[00:42:56]

But Bruce Lee was so naturally fast, they had to tell him to slow down just so the camera could record stuff accurately. So they there are a few legends that grew up around his speed, one speed and strength, one that he could steal a dime off of your hand. Like if you're holding it in the palm of your hand before you could just close your hand. He could catch a rice grain you would throw at him with chopsticks. And these are all, you know, maybe true or not.

[00:43:26]

But that's what these legends, what you would use chopsticks to throw a rice grain. And then I know you would throw a rice grain at him and he would catch it with chopsticks. That's way more impressive.

[00:43:35]

So and then the last one was that he could he could punch a hole through a can of Coke with his finger.

[00:43:42]

Wow. And I hope these are true because they're so great. Well, if they're not true, that's OK. Like, you're not the first person to fall for some of the exaggerations. Like I saw Matthew Pauly was kind of not called out, but somebody made mention of the fact that this is one of his top biographers, like one of the best biographers of Bruce Lee, still said, you know, somebody got punched and they flew back six feet in the air.

[00:44:06]

And it's almost certainly not correct. Six feet is probably an exaggeration. But the fact that things like that get repeated and like like smart people like say like this, like this is what he was capable of, like it at the very least goes to underscore his abilities, that they were so mind boggling that this is it's possible that that's true. You know what I mean? Yeah. It's not like, oh, that's ridiculous.

[00:44:36]

It's like, no, this is Bruce Lee we're talking about.

[00:44:38]

I think I can explain the six feet thing. If he's it might be an exaggeration that someone literally didn't touch the ground for six feet. But if you look at demonstrations of his of the one finger punch, he can knock someone back six to eight feet very easily until they can, like, regain their composure. Like people are flying back six feet, but not necessarily not touching the ground in between. You know what I mean?

[00:45:05]

I think this was, quote, flying through the air. Yeah, it sounds like the air. A little writer's flourish. Yeah, maybe.

[00:45:13]

But I mean, again, it comes like people are like, oh, that's cool. It's crazy because we're talking about Bursley. If, like my biographer said that everyone want be like, stop. Well, well, you've got a biographer I question, I will eventually, I assume, but people would be like I question everything that's in this book now with firstly it's like, yeah, I totally buy that, you know?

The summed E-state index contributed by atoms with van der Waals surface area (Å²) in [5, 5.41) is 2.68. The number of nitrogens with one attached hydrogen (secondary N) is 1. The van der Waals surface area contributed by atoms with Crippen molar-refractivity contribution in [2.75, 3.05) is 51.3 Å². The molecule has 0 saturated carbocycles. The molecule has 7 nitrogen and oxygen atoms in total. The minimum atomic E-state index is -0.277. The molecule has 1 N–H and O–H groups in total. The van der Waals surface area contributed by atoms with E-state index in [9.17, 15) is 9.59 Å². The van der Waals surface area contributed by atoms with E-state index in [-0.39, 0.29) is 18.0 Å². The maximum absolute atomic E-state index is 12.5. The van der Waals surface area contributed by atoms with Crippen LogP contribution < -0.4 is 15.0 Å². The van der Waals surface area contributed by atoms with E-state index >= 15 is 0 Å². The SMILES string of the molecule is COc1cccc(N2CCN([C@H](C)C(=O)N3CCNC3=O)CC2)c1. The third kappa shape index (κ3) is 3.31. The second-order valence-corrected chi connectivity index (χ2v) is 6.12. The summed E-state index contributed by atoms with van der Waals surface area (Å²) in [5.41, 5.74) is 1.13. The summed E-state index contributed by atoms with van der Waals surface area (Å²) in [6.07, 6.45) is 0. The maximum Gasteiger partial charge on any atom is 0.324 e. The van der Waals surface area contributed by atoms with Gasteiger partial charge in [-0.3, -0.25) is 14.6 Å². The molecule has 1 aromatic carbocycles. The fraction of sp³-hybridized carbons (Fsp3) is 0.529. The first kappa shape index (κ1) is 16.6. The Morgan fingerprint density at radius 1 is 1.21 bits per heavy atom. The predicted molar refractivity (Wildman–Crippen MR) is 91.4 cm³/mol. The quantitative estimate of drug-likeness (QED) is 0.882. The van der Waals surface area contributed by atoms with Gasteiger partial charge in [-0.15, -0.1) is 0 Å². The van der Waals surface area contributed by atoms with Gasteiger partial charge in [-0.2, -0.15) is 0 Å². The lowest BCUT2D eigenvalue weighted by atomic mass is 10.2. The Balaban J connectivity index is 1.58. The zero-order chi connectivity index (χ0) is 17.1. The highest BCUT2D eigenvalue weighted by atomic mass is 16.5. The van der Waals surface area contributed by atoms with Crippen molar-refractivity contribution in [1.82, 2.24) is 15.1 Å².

[00:45:33]

So Bruce Lee is made a name for himself now. He is drive around in sports cars. He's wearing fur coats. He is a big, big pothead, which is something that. Yeah, I forgot about that you don't hear about a lot, but apparently after Carl Sagan. Right. Yeah, but after Bruce Lee's training sessions, he would he apparently had this wooden box just full of joints, also smoked hash and got really into the sort of hippie lifestyle, kind of grew his hair long for a little while.

[00:46:02]

And I think it was wrapped up in this Hollywood hippie thing of the time. Understandable. Yeah. And his career's going along great. And it all culminates with a movie called Enter the Dragon in 1973.

[00:46:14]

Big movie. Yeah, it was a huge movie. I think he wrote and directed that one. And I think the first one he wrote and directed was Wave the Dragon. But like by this time on his third movie, he was now writing and directing it and certainly by his fourth one, he wrote and directed it. I saw that the Way of the Dragon, a quarter of the script was just a couple of like just a couple of fight scenes.

[00:46:37]

Choreography took up like a quarter of the script. And it was this was the one that put him on the map as an overnight sensation in the United States, in the West, like the other two. The first two or three. Yes, first three had made him an overnight sensation in Asia. This is the one that taught America what a kung fu movie was because we hadn't heard of it before. And now all of a sudden we couldn't get enough of Bruce Lee.

[00:47:04]

Unfortunately, Bruce Lee had died a month before. And one of the great ironic tragedies as far as like Hollywood stardom goes, yeah, only 32 years old.

[00:47:15]